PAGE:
Finished elective rotations as a fourth-year medical student and began as a RUSM Simulation Teaching Assistant. I was continually blown away by the opportunity this position afforded me — to blossom into a physician leader and educator, who was able to give back and passionately invest in the success of others, especially in the middle of a pandemic.
I remembered gathering my thoughts and strategies toward the residency match application process as the application portal opened and I began researching and gathering letters of recommendation. My third year of medical school was decorated by so many wonderful remarks and acknowledgements from my peers and preceptors regarding my attitude toward internal medicine (IM). I had been greatly influenced by the work ethic, and positive patient-centered energy from the internists I had encountered; particularly, the fellows. I was actively involved in an Internal Medicine Foundations clerkship and amid projects involving the creation of physical exam modules based on IM concepts. I had submitted a small number of IM applications as a parallel plan to OBGYN.
As I reflected on my lifelong dream to become an OBGYN, I began to experience uncertainty and distress as I found it difficult to decide on a specialty 10 days before the rank order list was due. The last few days were very trying for my career and character.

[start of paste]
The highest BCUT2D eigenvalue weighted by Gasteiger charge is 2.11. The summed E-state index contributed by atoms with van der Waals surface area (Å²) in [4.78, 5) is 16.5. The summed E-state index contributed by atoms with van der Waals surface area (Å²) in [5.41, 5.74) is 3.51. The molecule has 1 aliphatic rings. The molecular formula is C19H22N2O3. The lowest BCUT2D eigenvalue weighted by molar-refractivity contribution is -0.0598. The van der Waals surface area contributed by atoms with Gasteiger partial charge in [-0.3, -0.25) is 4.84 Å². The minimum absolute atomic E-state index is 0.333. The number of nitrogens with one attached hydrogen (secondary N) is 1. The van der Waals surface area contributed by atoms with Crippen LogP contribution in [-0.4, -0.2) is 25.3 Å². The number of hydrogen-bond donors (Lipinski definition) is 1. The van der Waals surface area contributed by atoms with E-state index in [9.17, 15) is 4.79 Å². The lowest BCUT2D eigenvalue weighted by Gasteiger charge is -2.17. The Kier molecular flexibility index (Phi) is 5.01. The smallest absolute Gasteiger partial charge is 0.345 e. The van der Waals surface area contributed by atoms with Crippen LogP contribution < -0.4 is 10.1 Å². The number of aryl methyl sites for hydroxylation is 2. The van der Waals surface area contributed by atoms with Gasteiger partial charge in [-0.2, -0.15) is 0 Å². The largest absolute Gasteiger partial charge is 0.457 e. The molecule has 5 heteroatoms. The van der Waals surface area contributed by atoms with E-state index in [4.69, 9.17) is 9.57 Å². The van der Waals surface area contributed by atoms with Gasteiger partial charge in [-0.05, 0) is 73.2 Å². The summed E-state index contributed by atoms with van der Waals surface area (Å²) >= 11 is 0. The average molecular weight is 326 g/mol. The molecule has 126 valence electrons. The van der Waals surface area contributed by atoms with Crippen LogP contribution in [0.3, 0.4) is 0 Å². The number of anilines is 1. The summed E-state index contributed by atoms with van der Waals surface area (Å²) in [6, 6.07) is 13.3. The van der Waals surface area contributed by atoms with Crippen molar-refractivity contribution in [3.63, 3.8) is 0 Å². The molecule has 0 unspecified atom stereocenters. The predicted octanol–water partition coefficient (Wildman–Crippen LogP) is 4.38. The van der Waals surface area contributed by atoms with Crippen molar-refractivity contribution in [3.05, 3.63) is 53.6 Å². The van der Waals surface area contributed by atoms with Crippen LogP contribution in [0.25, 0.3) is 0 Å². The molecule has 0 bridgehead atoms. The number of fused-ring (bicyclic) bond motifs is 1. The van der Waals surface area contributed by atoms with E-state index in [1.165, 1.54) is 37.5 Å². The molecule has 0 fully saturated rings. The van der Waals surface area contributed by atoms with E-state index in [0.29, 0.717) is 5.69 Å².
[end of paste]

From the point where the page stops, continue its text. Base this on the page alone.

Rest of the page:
I then received news that my mother in Africa contracted COVID-19 but, even without ventilators in her town, she miraculously recovered by oxygen through the nasal canula. Soon thereafter, my uncle was admitted into the hospital and died the day before one of my interviews.
Those events forced me to review my future and I realized that IM would provide less stress than surgical OBGYN. I decided I would feel more fulfilled to focus on raising awareness about the need for ventilators, leading intensive care unit (ICU) training workshops in global health initiatives and educating masses about preventative health. Other potential benefits included spending more time with my daughter and indulging in small business opportunities such as personal trainer activities that I began last year.
Match day came and I opened the email over a ZOOM call with my family. I knew on that day that I would be happy, no matter what the outcome, because I had relinquished control. Whatever the email said would be exactly what was meant to be. I was extremely overjoyed to see that I had matched at Northwell Health in New York.
I am now in New York with my 6-year-old, ready to serve the community of Queens, which advocates for diversity and inclusion and actively fills the disparities within the healthcare system based on social determinants of health.
I hope to one day develop a world-class intensive care unit at Dodoma Christina Medical Centre in Tanzania, in honor of my uncle.
Read more about Mbennah’s Match season in an earlier profile.
Best of luck to all this year’s Match candidates as they prepare for the 2022 cycle.